9.B.159 The Inclusion Membrane Protein (IncA) Family
The IncA family includes several proteins that are secreted via Type III Secretion Systems (TC# 3.A.6) in chlamydial species. No member of this family has been identified with certainty outside of the Chlamydiae. The proteins enterred into TCDB as IncA proteins usually have a 2 or 4 TMS topology but are in general not demonstrably homologous using TC BLAST. They are very divergent in sequence, but they all belong to the IncA family of Pfam. They may be related to mitochodrial Ca2+ uniporters and prokaryotic Mg2+ channels (TC# 1.A.77), and consequently, these IncA homologues may function as divalent cation channels (Lee et al. 2014). The N-terminal regions appear to be more similar than the remaining parts of the protein. 9.B.159.2.3 retrieves members of 7 sub-families including its own.
Inc proteins may assemble in the membrane of the inclusion (which separates the bacteria from the host cell cytoplasm) to form specific multi-molecular complexes (Gauliard et al. 2015). IncA plays a critical role in both protecting the inclusion from lysosomal fusion and inducing the homotypic fusion of inclusions. Within IncA are two regions homologous to eukaryotic SNARE (soluble N-ethylmaleimide-sensitive factor attachment receptor) domains referred to as SNARE-like domain 1 (SLD1) and SNARE-like domain 2 (SLD2). The functional core of IncA retains the ability to both inhibit SNARE-mediated fusion and promote the homotypic fusion of Chlamydia inclusions.This core region of 2 TMS proteins is composed almost entirely of α-helices and assembles into stable homodimers in solution (Ronzone et al. 2014).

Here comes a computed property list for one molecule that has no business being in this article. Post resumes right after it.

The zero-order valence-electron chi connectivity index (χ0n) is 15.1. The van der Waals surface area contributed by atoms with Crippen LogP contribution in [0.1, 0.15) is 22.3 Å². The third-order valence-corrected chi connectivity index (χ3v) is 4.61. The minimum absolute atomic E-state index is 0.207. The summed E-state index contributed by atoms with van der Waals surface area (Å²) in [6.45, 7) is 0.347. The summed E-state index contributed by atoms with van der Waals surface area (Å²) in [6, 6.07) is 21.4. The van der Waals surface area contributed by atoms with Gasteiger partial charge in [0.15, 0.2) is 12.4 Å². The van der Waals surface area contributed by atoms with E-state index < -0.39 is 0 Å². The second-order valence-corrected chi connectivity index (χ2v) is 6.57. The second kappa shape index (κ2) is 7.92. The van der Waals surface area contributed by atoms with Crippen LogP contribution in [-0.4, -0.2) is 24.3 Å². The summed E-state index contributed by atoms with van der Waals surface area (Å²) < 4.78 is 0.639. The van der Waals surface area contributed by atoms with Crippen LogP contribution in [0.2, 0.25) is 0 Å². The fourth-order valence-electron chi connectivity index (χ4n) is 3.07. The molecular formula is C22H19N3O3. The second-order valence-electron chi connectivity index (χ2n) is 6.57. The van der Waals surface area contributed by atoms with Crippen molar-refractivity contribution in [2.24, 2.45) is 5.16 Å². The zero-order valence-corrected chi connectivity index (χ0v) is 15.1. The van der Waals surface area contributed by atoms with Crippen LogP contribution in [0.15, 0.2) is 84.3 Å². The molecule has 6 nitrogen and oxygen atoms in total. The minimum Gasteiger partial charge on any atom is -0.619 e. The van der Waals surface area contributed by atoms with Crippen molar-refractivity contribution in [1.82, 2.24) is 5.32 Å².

Many intracellular bacteria, including Chlamydia, establish a parasitic membrane-bound organelle inside the host cell that is essential for the bacteria's survival. Chlamydia trachomatis forms inclusions that are decorated with poorly characterized membrane proteins known as Incs. The prototypical Inc, called IncA, enhances Chlamydia pathogenicity by promoting the homotypic fusion of inclusions and shares structural and functional similarity to eukaryotic SNAREs. Cingolani et al. 2019 presented the atomic structure of the cytoplasmic domain of IncA, which reveals a non-canonical four-helix bundle. Structure-based mutagenesis, molecular dynamics simulation, and functional cellular assays identified an intramolecular clamp that is essential for IncA-mediated homotypic membrane fusion during infection. Solithromycin (Sol) impedes homotypic fusion of Chlamydia-containing vacuoles and reduces secretion of the type III secretion (T3S) effector IncA (Gao et al. 2018).
VAMP3 and VAMP4 are eukaryotic SNARE proteins that mediate membrane fusion and are recruited to the inclusion to facilitate inclusion expansion (Bui et al. 2020). VAMPs 3 and 4 are probably recruited by Incs. In chlamydia-infected cells, five Incs temporally and transiently interact with VAMP3. Loss of incA or ct813 expression altered VAMP3 localization to the inclusion. Thus, these transient interactions likely contribute to the chlamydial developmental cycle (Bui et al. 2020).